In 'Bottom of the Ocean,' a deep dive into the soul

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In 'Bottom of the Ocean,' a deep dive into the soul
An installation in “Bottom of the Ocean,” at Gymnopedie in Brooklyn, July 26, 2022. The production asks visitors to offer up their own regrets, desires and prayers. Jeenah Moon/The New York Times.

by Alexis Soloski

NEW YORK, NY.- A spa day, a sound bath, a moving meditation, and an initiation into strange and tentacled rites, “Bottom of the Ocean,” an immersive experience staged in a semifinished Brooklyn basement, ranks as the weirdest show in town right now, in a town that doesn’t lack for weird. How odd is it? Show me another work that hides baby octopuses (yes, OK, fake baby octopuses) in its communal bathroom.

“Bottom of the Ocean” is the third production, following “Houseworld” and “Whisperlodge,” from Andrew Hoepfner, who runs a newish company, called Houseworld Immersive, dedicated to participatory theater. I had missed the two earlier shows, but over the past month or so, a couple of friends had recommended “Bottom of the Ocean” and I had heard it mentioned in conversation. Booking a ticket began to feel a little like destiny. And there are worse Tuesday-night fates than being delivered to the basement door of a 19th-century church across the street from a smoke-and-vape shop. Knock at the appointed time and a small window will open. Speak the password and a man in elaborate robes will play a xylophone, welcoming you into new worlds.

I can’t really tell you what “Bottom of the Ocean” — which you can experience singly, doubly or in a group of five — is about. Probably I shouldn’t. Immersion depends on surprise, on not knowing what you will encounter around the next corner. More abstract than immersive hits such as “Sleep No More” and “Then She Fell,” “Bottom of the Ocean” dilates, broadly, on themes of change, death and rebirth. There is often an undersea motif, although that evaporates in certain rooms.

The show borrows, ecumenically, from ancient rites (the Eleusinian Mysteries seem to be a particular point of inspiration) and new age practices. It invents some rituals outright. At one point, I may have worshipped a jellyfish.

Throughout, the performance insists on radical intimacy. During the preshow, you will be given a safe word that you can utter if touch is not your thing, although the touch provided is gentle and respectful and never delivered without consent. But not all intimacy is physical. The three actors (Hoepfner, Chia Kwa and Naja Newell on the night I attended) play characters, but you play only yourself. And in the course of the performance, you will be asked to offer up your own regrets, desires and prayers.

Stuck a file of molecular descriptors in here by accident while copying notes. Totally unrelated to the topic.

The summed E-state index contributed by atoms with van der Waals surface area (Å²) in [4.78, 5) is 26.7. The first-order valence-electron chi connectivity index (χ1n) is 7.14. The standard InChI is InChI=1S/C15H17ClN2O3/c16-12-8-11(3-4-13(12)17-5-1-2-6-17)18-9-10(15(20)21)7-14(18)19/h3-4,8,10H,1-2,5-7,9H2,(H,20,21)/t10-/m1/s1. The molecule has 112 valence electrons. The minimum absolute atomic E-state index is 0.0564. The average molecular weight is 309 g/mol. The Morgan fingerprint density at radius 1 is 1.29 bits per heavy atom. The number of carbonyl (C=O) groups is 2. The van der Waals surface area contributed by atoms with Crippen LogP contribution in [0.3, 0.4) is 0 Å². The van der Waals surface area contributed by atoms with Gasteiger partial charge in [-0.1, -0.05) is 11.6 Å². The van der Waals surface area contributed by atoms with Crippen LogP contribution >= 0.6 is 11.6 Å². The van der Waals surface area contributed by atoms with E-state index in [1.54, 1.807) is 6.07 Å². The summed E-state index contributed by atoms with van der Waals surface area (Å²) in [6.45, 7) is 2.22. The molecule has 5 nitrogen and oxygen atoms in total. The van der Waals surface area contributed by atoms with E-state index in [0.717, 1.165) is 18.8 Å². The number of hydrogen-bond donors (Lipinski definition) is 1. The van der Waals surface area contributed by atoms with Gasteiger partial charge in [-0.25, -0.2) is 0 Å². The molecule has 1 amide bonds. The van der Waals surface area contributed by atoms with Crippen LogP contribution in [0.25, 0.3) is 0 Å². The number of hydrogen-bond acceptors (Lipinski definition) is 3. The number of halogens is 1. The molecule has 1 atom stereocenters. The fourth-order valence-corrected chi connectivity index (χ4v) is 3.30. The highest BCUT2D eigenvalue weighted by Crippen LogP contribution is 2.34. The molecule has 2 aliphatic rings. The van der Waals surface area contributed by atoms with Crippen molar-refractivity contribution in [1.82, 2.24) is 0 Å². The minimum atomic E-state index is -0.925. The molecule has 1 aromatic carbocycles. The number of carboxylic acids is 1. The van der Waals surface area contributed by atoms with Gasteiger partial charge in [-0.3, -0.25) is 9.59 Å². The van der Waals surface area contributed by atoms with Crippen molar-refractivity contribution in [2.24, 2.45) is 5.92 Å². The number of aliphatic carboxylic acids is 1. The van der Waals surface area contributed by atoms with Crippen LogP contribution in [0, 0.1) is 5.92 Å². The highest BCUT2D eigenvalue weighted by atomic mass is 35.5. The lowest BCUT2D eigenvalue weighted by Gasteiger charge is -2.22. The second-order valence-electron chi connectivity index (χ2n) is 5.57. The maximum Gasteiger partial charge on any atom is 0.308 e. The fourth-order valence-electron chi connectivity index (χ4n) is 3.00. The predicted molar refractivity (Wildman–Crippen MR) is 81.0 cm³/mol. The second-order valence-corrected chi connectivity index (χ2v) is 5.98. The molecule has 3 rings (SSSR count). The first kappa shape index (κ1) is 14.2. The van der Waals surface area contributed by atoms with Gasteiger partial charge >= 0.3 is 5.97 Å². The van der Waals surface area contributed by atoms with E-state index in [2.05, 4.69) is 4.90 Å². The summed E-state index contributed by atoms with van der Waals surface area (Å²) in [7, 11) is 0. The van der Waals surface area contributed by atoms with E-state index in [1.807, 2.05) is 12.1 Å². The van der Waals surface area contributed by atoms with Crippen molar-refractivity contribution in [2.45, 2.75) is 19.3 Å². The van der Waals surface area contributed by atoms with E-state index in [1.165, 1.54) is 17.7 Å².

I am unaccustomed to making disclosures such as these to strangers. I barely make them to my therapist. So if you pride yourself on privacy and personal boundaries, the show may induce some very squirmy feelings. (Maybe that squirminess is appropriate for a show with so many cephalopods.) Those, like me, with lousy night vision, should proceed with caution. The stairs are steep. And those, again like me, who don’t love to sing in public — well, do your warmups.

I have sometimes thought about the politics of immersive theater, what it means to prefer individual experience over communal joining. And I thought of it again a few times during “Bottom of the Ocean,” at least when I wasn’t thinking of the jellyfish or whether the fire burning on the salver was maybe a little high or how to locate the emergency exit in the dark. But the aims of “Bottom of the Ocean” are strictly apolitical. The show instead privileges interiority and reflection over action, sending each participant on a private journey toward something like peace.

Personally, the depths of my soul aren’t my favorite destination, but there is so much to enjoy along the way. Only two designers are credited — Laura Borys, who created the hallucinatory costumes, and technical designer Howard Rigberg — but “Bottom of the Ocean” is a triumph of style and low-budget ingenuity, achieved through the simplest means: balloons, beans, wax, water. In the fewest square feet, it provides a sensory deluge. Each new room reveals a strange and distinctive environment.

If I sometimes found the closeness uncomfortable (the closeness and the singing), discomfort is the trade-off for two hours spent in what can feel like a lucid dream. At the end, I emerged, from one sort of warm, wet dark into another. My aura, if I had one, was definitively cleansed.

‘Bottom of the Ocean’

At Gymnopedie, Brooklyn; Running time: 2 hours.

This article originally appeared in The New York Times.

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